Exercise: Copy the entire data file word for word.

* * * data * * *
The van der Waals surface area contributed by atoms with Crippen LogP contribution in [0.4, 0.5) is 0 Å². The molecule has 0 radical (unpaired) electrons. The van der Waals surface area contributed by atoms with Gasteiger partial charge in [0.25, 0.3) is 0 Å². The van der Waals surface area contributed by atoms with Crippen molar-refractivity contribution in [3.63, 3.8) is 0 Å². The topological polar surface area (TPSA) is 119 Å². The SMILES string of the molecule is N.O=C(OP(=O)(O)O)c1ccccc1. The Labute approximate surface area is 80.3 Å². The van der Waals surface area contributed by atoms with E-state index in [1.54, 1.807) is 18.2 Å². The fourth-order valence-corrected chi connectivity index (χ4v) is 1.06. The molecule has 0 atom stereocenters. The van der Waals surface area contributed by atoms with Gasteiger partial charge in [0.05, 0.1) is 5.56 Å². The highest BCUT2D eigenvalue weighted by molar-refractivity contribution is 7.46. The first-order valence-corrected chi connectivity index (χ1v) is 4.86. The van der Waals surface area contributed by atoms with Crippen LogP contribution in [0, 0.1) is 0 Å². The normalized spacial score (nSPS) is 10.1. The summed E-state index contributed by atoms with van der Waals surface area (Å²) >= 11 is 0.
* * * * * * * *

The van der Waals surface area contributed by atoms with Crippen LogP contribution in [0.4, 0.5) is 0 Å². The molecule has 0 radical (unpaired) electrons. The van der Waals surface area contributed by atoms with Gasteiger partial charge in [0.25, 0.3) is 0 Å². The van der Waals surface area contributed by atoms with Crippen molar-refractivity contribution in [3.63, 3.8) is 0 Å². The topological polar surface area (TPSA) is 119 Å². The SMILES string of the molecule is N.O=C(OP(=O)(O)O)c1ccccc1. The Labute approximate surface area is 80.3 Å². The van der Waals surface area contributed by atoms with E-state index in [1.54, 1.807) is 18.2 Å². The fourth-order valence-corrected chi connectivity index (χ4v) is 1.06. The molecule has 0 atom stereocenters. The van der Waals surface area contributed by atoms with Gasteiger partial charge in [0.05, 0.1) is 5.56 Å². The highest BCUT2D eigenvalue weighted by molar-refractivity contribution is 7.46. The first-order valence-corrected chi connectivity index (χ1v) is 4.86. The van der Waals surface area contributed by atoms with Crippen LogP contribution in [0, 0.1) is 0 Å². The normalized spacial score (nSPS) is 10.1. The summed E-state index contributed by atoms with van der Waals surface area (Å²) >= 11 is 0.